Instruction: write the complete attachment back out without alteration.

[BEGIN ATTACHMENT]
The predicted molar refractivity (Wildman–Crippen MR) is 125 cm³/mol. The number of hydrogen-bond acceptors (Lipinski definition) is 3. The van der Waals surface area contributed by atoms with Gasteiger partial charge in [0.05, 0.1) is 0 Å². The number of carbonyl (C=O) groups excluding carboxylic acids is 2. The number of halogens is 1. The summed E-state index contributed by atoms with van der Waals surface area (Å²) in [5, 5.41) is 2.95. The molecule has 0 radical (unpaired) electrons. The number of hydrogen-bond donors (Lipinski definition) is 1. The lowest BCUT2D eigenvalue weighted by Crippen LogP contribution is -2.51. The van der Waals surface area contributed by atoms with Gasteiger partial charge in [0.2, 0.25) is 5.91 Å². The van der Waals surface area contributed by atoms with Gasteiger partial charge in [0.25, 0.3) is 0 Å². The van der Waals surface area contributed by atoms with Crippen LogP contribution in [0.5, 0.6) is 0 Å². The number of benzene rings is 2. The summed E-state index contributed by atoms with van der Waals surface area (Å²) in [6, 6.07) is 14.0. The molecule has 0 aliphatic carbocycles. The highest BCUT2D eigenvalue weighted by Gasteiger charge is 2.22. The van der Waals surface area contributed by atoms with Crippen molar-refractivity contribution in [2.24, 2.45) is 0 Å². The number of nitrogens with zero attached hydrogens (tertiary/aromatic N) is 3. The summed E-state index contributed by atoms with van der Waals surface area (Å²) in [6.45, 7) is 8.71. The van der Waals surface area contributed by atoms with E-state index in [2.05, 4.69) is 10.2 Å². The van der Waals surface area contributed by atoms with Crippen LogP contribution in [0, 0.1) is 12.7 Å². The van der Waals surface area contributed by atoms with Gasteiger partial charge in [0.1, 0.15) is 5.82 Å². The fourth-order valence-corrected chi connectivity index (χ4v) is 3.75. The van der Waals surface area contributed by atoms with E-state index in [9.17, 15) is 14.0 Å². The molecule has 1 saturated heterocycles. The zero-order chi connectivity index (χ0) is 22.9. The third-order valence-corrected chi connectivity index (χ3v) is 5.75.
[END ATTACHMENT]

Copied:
The predicted molar refractivity (Wildman–Crippen MR) is 125 cm³/mol. The number of hydrogen-bond acceptors (Lipinski definition) is 3. The van der Waals surface area contributed by atoms with Gasteiger partial charge in [0.05, 0.1) is 0 Å². The number of carbonyl (C=O) groups excluding carboxylic acids is 2. The number of halogens is 1. The summed E-state index contributed by atoms with van der Waals surface area (Å²) in [5, 5.41) is 2.95. The molecule has 0 radical (unpaired) electrons. The number of hydrogen-bond donors (Lipinski definition) is 1. The lowest BCUT2D eigenvalue weighted by Crippen LogP contribution is -2.51. The van der Waals surface area contributed by atoms with Gasteiger partial charge in [0.2, 0.25) is 5.91 Å². The van der Waals surface area contributed by atoms with Gasteiger partial charge in [0.25, 0.3) is 0 Å². The van der Waals surface area contributed by atoms with Crippen LogP contribution in [0.5, 0.6) is 0 Å². The number of benzene rings is 2. The summed E-state index contributed by atoms with van der Waals surface area (Å²) in [6, 6.07) is 14.0. The molecule has 0 aliphatic carbocycles. The highest BCUT2D eigenvalue weighted by Gasteiger charge is 2.22. The van der Waals surface area contributed by atoms with Crippen molar-refractivity contribution in [2.24, 2.45) is 0 Å². The number of nitrogens with zero attached hydrogens (tertiary/aromatic N) is 3. The summed E-state index contributed by atoms with van der Waals surface area (Å²) in [6.45, 7) is 8.71. The van der Waals surface area contributed by atoms with E-state index in [2.05, 4.69) is 10.2 Å². The van der Waals surface area contributed by atoms with Crippen LogP contribution in [0, 0.1) is 12.7 Å². The van der Waals surface area contributed by atoms with Gasteiger partial charge in [0.1, 0.15) is 5.82 Å². The fourth-order valence-corrected chi connectivity index (χ4v) is 3.75. The van der Waals surface area contributed by atoms with E-state index in [9.17, 15) is 14.0 Å². The molecule has 1 saturated heterocycles. The zero-order chi connectivity index (χ0) is 22.9. The third-order valence-corrected chi connectivity index (χ3v) is 5.75.